Ron Byleckie, a veteran of mature tree transplanting with over 20 years experience explained, "A tree typically loses up to 90% of its root system in the transplantation process. As a result, trees are diminished in their capacity to uptake the water and nutrients they need to survive. In order to minimize transplant shock, the tree must be placed in intensive care, before, during and after transplanting." When moving a mature tree, Mr. Byleckie recommends the following guidelines for success:
...from here

These guys move trees up to 45' tall with their largest spade.

So it looks like its possible, just not trivial and probably better to call professionals. You'll need their heavy equipment, anyways...
posted by rsanheim at 12:43 PM on June 29, 2006


It was This Old House Program #1810 - they used a tree scoop to plant 30 year old evergreens. I have found the episode description on this page:

The Watertown House 1998, search for episode 1810.
posted by voidcontext at 12:43 PM on June 29, 2006


Yep, I've seen this done with palms and pines and it's expensive. The city had to remove some awsome shade trees from an easement on my property and the best they could do was plant some six footers for me.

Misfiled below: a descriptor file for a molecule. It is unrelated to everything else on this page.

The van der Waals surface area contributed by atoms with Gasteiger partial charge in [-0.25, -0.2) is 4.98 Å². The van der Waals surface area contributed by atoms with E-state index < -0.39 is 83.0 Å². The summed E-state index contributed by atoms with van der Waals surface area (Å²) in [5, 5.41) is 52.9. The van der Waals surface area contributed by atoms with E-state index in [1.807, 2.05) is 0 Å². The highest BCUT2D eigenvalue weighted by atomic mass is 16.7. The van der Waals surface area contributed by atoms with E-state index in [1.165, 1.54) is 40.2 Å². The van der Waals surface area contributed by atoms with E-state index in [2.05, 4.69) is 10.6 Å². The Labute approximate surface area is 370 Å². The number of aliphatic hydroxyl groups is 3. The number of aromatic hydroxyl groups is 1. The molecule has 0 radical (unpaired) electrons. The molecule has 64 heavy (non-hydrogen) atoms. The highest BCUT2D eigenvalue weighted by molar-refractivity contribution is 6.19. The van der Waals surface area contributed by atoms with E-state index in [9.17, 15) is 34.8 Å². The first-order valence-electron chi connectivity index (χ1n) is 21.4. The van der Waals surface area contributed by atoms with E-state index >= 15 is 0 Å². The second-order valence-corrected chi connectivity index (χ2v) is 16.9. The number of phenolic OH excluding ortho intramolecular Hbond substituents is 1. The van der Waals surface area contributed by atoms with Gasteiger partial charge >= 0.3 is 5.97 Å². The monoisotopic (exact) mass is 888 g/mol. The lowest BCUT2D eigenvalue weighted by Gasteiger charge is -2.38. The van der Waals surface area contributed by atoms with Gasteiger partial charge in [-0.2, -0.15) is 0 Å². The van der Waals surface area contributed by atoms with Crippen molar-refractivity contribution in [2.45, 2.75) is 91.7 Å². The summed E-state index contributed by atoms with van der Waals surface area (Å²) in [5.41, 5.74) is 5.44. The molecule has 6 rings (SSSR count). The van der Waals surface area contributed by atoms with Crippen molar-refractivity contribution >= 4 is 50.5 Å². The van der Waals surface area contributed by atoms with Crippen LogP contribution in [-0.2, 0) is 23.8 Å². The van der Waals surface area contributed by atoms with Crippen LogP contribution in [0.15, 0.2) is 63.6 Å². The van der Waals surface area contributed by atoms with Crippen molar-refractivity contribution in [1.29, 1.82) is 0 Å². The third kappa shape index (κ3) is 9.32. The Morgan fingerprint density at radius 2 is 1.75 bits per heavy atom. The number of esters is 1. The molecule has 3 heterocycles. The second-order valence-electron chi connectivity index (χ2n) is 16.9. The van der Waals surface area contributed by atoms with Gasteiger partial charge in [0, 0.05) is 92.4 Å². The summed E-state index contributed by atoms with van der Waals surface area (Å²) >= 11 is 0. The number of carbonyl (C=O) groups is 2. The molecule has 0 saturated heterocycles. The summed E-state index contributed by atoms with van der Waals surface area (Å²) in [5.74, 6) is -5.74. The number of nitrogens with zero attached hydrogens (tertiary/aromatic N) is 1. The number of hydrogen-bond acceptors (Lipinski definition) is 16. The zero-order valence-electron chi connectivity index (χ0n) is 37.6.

posted by snsranch at 5:17 PM on June 29, 2006


My campus moved several hundred trees to make way for new buildings. I'm sure we didn't spend thousands per so there are economies of scale if you can get several neighbours together and don't have to transport them far.
posted by Mitheral at 9:46 PM on June 29, 2006


Thanks everyone for the thoughts! Yes, I assumed the tree would need SOME prep, extensive attention, etc. If this looks viable, then I could easily identify and prep a tree in plenty of time for it to be ready when needed.

voidcontext, thanks, I'll check out the Old House episode. I love that show, but like many design shows, it always seems like it's "money no object" (or at least, more than I'll ever see!)

jrossi4r - you're right, I just couldn't think of the word at the time...

fshgirl, it seems like a "good cause" that many neighborhoods could benefit from, if someone would take the reins, so to speak. I just hate seeing all those trees go to tree heaven before their time, ya know?

Jessamyn, I realize DIY is a little beyond me on this one - I think a 40-foot tree is a little too big for my small truck! But I had this scenario play out in my mind once: I see one of those tree spades parked at a convenience store while the guys are getting coffee. I walk up and say, "Hey, you guys want to make a quick $250? Go across the street there and scoop up that tree for me and put it over there!" They do it, and an hour later I have a tree, they have extra spending money, and everyone goes home happy. (my mind is sometimes an interesting place...)
posted by Bobtheordinary at 6:51 AM on June 30, 2006


This is just some trivia. I was lucky enough to tour Disneys Animal Kingdom the first day anyone from 'the public' was allowed to. There were these big, weird trees that had been translated from Africa, at a cost of $1 million, each.
posted by JamesMessick at 5:54 PM on June 30, 2006